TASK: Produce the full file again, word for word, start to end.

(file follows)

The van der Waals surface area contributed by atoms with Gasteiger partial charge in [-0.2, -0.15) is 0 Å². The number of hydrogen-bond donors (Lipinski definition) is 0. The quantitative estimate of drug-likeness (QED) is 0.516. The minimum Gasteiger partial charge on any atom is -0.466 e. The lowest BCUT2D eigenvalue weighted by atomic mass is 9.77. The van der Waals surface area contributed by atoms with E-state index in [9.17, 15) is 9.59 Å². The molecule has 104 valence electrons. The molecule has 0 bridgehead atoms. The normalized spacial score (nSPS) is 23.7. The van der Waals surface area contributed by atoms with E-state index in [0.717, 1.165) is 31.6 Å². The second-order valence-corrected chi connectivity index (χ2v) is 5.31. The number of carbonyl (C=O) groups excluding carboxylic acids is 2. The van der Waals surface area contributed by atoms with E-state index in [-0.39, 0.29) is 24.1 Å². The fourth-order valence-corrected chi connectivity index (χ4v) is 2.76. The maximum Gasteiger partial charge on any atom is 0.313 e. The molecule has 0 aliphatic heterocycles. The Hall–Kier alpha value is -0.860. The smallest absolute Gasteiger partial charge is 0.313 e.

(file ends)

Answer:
The van der Waals surface area contributed by atoms with Gasteiger partial charge in [-0.2, -0.15) is 0 Å². The number of hydrogen-bond donors (Lipinski definition) is 0. The quantitative estimate of drug-likeness (QED) is 0.516. The minimum Gasteiger partial charge on any atom is -0.466 e. The lowest BCUT2D eigenvalue weighted by atomic mass is 9.77. The van der Waals surface area contributed by atoms with E-state index in [9.17, 15) is 9.59 Å². The molecule has 104 valence electrons. The molecule has 0 bridgehead atoms. The normalized spacial score (nSPS) is 23.7. The van der Waals surface area contributed by atoms with E-state index in [0.717, 1.165) is 31.6 Å². The second-order valence-corrected chi connectivity index (χ2v) is 5.31. The number of carbonyl (C=O) groups excluding carboxylic acids is 2. The van der Waals surface area contributed by atoms with E-state index in [-0.39, 0.29) is 24.1 Å². The fourth-order valence-corrected chi connectivity index (χ4v) is 2.76. The maximum Gasteiger partial charge on any atom is 0.313 e. The molecule has 0 aliphatic heterocycles. The Hall–Kier alpha value is -0.860. The smallest absolute Gasteiger partial charge is 0.313 e.